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Look Up > Conditions > Cystic Fibrosis
Cystic Fibrosis
Risk Factors
Signs and Symptoms
Differential Diagnosis
Physical Examination
Laboratory Tests
Other Diagnostic Procedures
Treatment Options
Treatment Strategy
Drug Therapies
Surgical Procedures
Complementary and Alternative Therapies
Patient Monitoring
Other Considerations


Cystic fibrosis (CF) is a fatal, multisystem disease. It is autosomal recessive, resulting from mutations in the CF transmembrane regulator (CFTR) protein, which is a chloride channel found in exocrine tissue. Prevalence varies by ethnicity. In the United States, CF is diagnosed once in every 2,000 to 3,000 Caucasian live births, but once in every 17,000 African American live births. CF typically is diagnosed in childhood after a chronic lung disease or obstruction. Significant improvements in treatment have pushed the median survival rate to approximately 30 years of age.


CF is a genetically inherited defect, causing abnormal chloride and sodium secretions across epithelial cell membranes.

Risk Factors

Genetic predisposition

Signs and Symptoms
  • Chronic obstructive lung disease—thick, viscous mucus secretions; repeated infection
  • Changes in color and amount of sputum
  • Chronic cough, possibly with blood streaking
  • Fever
  • Wheezing
  • Bronchitis
  • Chronic sinusitis
  • Asthma
  • Nasal polyps
  • Malnutrition—weight loss, failure to thrive in infants, abdominal distention
  • Excessive salt in sweat, dehydration
  • Meconium ileus—failure of infant to pass stool
  • Intestinal obstruction—distention, pain, flatulence, weight loss
  • Fatigue
  • Pancreatitis, cirrhosis
  • Late onset of puberty, infertility

Differential Diagnosis
  • Asthma
  • Appendicitis
  • Lymphoma
  • Sarcoidosis
  • Pneumonia
  • Tuberculosis
  • Immotile cilia syndrome
  • Eosinophilic granuloma

Physical Examination

Patient appears with apparent weight loss, chronic cough, mucus-filled secretions, increased chest diameter, and possibly distended abdomen. Nasal obstruction and polyps are often visible.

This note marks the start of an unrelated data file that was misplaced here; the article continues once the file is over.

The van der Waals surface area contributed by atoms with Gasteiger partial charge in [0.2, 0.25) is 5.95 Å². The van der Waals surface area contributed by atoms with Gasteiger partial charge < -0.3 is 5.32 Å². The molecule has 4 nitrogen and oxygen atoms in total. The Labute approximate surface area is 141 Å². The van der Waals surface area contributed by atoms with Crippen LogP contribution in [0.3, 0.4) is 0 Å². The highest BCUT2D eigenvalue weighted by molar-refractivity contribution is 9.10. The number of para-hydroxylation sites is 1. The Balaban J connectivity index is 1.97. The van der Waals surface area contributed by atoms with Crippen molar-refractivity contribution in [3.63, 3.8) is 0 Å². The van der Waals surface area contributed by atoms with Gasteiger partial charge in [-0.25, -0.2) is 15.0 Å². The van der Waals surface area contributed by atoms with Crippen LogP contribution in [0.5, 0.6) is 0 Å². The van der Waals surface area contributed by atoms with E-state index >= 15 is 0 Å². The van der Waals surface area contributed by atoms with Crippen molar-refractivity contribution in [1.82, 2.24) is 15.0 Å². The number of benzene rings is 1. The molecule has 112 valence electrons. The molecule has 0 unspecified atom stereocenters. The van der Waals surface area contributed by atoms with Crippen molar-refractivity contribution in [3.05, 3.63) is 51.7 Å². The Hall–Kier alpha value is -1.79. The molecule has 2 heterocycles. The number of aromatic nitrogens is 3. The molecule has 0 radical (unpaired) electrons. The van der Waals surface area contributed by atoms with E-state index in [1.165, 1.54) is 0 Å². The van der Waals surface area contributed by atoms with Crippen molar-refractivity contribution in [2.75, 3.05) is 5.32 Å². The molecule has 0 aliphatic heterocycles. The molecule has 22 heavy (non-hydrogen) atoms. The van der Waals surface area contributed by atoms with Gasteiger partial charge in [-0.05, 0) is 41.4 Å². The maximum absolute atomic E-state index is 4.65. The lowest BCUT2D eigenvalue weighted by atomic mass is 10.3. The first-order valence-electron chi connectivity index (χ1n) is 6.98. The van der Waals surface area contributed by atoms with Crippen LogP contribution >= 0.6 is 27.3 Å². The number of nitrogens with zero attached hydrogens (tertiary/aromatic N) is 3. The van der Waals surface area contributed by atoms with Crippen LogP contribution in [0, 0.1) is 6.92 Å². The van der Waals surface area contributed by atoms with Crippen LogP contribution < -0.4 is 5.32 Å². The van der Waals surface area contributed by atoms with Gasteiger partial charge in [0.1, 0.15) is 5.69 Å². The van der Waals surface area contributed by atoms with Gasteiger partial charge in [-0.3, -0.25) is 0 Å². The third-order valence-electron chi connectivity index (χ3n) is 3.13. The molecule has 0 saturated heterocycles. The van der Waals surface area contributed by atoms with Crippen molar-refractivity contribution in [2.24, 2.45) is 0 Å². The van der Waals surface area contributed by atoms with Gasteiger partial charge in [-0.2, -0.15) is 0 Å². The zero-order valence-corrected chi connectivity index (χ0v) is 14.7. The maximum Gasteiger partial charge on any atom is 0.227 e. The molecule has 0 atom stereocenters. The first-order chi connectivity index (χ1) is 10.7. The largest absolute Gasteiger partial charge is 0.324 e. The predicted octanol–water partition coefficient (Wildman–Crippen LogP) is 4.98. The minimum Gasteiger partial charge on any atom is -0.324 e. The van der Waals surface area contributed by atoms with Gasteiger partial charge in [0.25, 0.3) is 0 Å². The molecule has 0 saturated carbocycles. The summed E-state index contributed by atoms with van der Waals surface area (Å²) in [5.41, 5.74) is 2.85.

Laboratory Tests
  • Sputum test—culture bacteria to determine choice of antibiotic therapy
  • Sweat analysis—more than 60 mEq/L of chloride indicates CF
  • Genetic screening—supports diagnosis
  • 72-hour fecal fat analysis of stool


All affected tissue has abnormal ion transport function; otherwise, pathology is organ-specific.


  • Increased transepithelial electrical potential—increased sodium ion rates and decreased chloride ion permeability, resulting in dehydrated, mucus-filled lungs
  • Chronic infections—Pseudomonas aeruginosa and other Pseudomonas, Staphylococcus aureus
  • Increased viscosity—limits ciliary motility, allows bacterial growth
  • Hyperchloremic, thick secretions
  • Electrolyte imbalance
  • Lung abscess
  • Eventually, bronchiolitis, bronchiectasis, digital clubbing, cor pulmonale, irreversible lung failure


  • Pancreatic exocrine enzyme insufficiency—epithelium, lacking chloride and water secretion, cannot flush mucins from intestinal crypts, which eventually destroys the pancreas; steatorrhea; malabsorption of fat-soluble vitamins
  • Edematous ileocecal bowel with obstruction
  • Liver—deficient hepatic chloride and water secretions leads to retention of biliary secretions and cirrhosis
  • Deficient gallbladder salt and water secretions result in cholecystitis and cholelithiasis

Sweat glands: impaired chloride and sodium absorption across ductal epithelial cells

  • Chest radiography—hyperinflation, peribronchial thickening, mucus plugs, cystic cavities, bronchiectasis
  • Computerized tomography—bronchiectasis, localized airway thickening
  • Abdominal radiograph—for abdominal obstruction

Other Diagnostic Procedures
  • Spirometric measurement
  • Serum concentration of immunoreactive trypsin—infant screening
  • Clinical features—including foul-smelling, large, greasy stools

Treatment Options
Treatment Strategy

CF is a fatal disease, but complications can be delayed with careful management. Any of the following general measures may be part of the treatment plan.

  • Chest physiotherapy—aids in preventing disease progression; manual percussion, postural drainage, breathing exercises; 20 to 30 min tid to qid; various mechanical modalities available (e.g., ThAirapy Vest)
  • Oxygen—alleviates dyspnea, may reduce pulmonary hypertension
  • Gastrointestinal obstruction—water-soluble contrast enema; polyethylene glycol-electrolyte solution
  • Liver, gallbladder—conventionally treated

Drug Therapies

Anti-inflammatory drugs—reduces rate of lung deterioration; use for concurrent asthma.

  • Ibuprofen—titrate to peak serum level of 50 to 100 mcg/mL, monitor renal function
  • Prednisone—1 to 2 mg/kg every other day; side effects include growth failure, hypertension, cataracts

Recombinant human DNAse—reduces viscosity of airway secretions, increasing air flow; 2.5 mg vials daily or bid, delivered via nebulizer.

Inhaled beta-adrenergic agonists or anticholinergics—short-term control of airway constriction.


  • Oral— for increased cough or mucus; cephalosporins or a semisynthetic penicillin
  • Inhaled: for bacterial suppression—tobramycin (300 to 600 mg bid) 28 day cycle, via a compressor and nebulizer; side effect—ototoxicity; for acute exacerbation—gentamicin 80 mg tid, 2 mL of solution added to 1 mL of normal saline via a standard home nebulizer; side effect: ototoxicity
  • Intravenous—aminoglycosides typically combine with another class; hospitalize because symptoms worsen as secretions mobilize; monitor renal function

Surgical Procedures
  • Heart-lung transplant—significant improvement in pulmonary function, no disease recurrence, 50% survival rate at 5 years